More than a quarter of people do not know their bank card’s Pin by heart, a survey has found.
Some 29% of people do not know their Pin off the top of their head, financial services provider Sanlam UK found.
Around three-quarters (74%) of women claim to have their Pin memorised, compared with just over two-thirds (68%) of men.
The increasing popularity of contactless payments enables people to “tap and go” when buying lower value items without entering a Pin.
But those attempting contactless payments are sometimes still required to enter their Pin as an extra security measure to prove the purchase is legitimate.
Younger adults in particular were found to struggle to remember their Pin, with more than half (57%) of under-35s saying they found it hard to recall.
By contrast, only around a fifth (21%) of over-55s had difficulty remembering their Pin, according to the research, which formed part of Sanlam UK’s What’s Your Number? report.
People in London were the least likely in the survey to remember their Pin, with 51% not knowing it.
This was more than twice the proportion as those who lived in the North West of England (18%), Scotland (22%) and Yorkshire and the Humber (23%).
Very quickly, we've become used to tapping our card for small items. While the convenience of this is clear, the temptation to spend is greater than it once was, and all too often this is at the expense of tomorrowJonathan Polin, Sanlam UK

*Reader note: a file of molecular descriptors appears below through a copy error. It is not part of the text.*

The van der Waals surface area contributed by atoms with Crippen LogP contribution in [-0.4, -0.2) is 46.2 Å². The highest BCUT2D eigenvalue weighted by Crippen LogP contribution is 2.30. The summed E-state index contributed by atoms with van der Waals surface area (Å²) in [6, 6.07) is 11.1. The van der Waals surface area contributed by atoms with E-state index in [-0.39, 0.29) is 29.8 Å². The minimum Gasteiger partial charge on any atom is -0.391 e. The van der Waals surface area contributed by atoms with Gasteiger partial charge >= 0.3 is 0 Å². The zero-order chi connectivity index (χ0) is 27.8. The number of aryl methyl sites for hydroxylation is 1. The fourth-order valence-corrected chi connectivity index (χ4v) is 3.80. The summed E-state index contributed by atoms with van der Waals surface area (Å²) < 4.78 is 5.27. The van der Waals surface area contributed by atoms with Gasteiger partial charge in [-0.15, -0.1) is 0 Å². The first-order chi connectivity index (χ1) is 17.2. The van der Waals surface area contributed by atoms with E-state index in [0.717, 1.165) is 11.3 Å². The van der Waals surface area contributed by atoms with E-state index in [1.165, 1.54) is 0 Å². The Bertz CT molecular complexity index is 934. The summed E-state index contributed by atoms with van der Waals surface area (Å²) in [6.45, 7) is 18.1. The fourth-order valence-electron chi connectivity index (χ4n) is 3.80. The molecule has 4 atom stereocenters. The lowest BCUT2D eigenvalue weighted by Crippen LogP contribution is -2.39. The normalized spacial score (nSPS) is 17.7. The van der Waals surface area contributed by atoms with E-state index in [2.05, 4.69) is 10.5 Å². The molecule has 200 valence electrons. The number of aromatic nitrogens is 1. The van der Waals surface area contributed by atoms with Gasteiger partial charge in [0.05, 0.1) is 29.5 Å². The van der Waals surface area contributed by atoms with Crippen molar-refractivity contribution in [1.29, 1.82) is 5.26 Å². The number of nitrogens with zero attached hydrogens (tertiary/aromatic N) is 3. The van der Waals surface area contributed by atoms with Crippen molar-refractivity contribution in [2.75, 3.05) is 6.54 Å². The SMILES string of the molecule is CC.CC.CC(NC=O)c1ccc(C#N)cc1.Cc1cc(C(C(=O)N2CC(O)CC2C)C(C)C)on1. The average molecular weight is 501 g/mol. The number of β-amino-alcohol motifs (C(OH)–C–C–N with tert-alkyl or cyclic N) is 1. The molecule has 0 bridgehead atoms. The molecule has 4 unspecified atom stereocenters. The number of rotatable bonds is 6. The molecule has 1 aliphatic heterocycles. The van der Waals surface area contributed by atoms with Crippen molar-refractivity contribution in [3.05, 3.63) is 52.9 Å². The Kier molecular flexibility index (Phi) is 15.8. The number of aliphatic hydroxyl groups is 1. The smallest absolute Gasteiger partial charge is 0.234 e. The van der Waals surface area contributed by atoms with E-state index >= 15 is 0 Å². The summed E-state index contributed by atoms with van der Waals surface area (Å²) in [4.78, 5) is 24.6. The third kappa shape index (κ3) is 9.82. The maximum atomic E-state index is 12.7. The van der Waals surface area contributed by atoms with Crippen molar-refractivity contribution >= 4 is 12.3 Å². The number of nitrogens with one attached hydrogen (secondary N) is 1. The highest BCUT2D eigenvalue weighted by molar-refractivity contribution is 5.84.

When it came to their finances, their Pin was not the only number shrouded in uncertainty, the survey of more than 1,000 people found.
When asked to identify which numbers are most important to remember, only in five (20%) think it is important to know their current account balance and 9% their savings account balance.
Only one in 20 (5%) of people think the contents of their pension pot are important numbers to know.
The same proportion, at 5%, also selected their lottery number as one of the most important numbers to know in their life.
Jonathan Polin, chief executive Sanlam UK, said: “Very quickly, we’ve become used to tapping our card for small items.
“While the convenience of this is clear, the temptation to spend is greater than it once was, and all too often this is at the expense of tomorrow.
“Our research has shown that it is easy to get distracted by immediate priories and fail to engage with long-term financial planning. But that’s dangerous.
“Knowing the number you need and want to achieve is not only desirable, it’s essential to making a plan that gives you the retirement you want.
“The key is in having a good grasp of your current state of finances and a clear idea of where you want to end up in order to understand the gap in between.”
– East Midlands – 23%
– East/East Anglia – 24%
– London – 51%
– North East – 26%
– North West – 18%
– Scotland – 22%
– South East – 27%
– South West – 30%
– Wales – 29%
– West Midlands – 28%
– Yorkshire and the Humber – 23%
– Northern Ireland survey sample size was too small for inclusion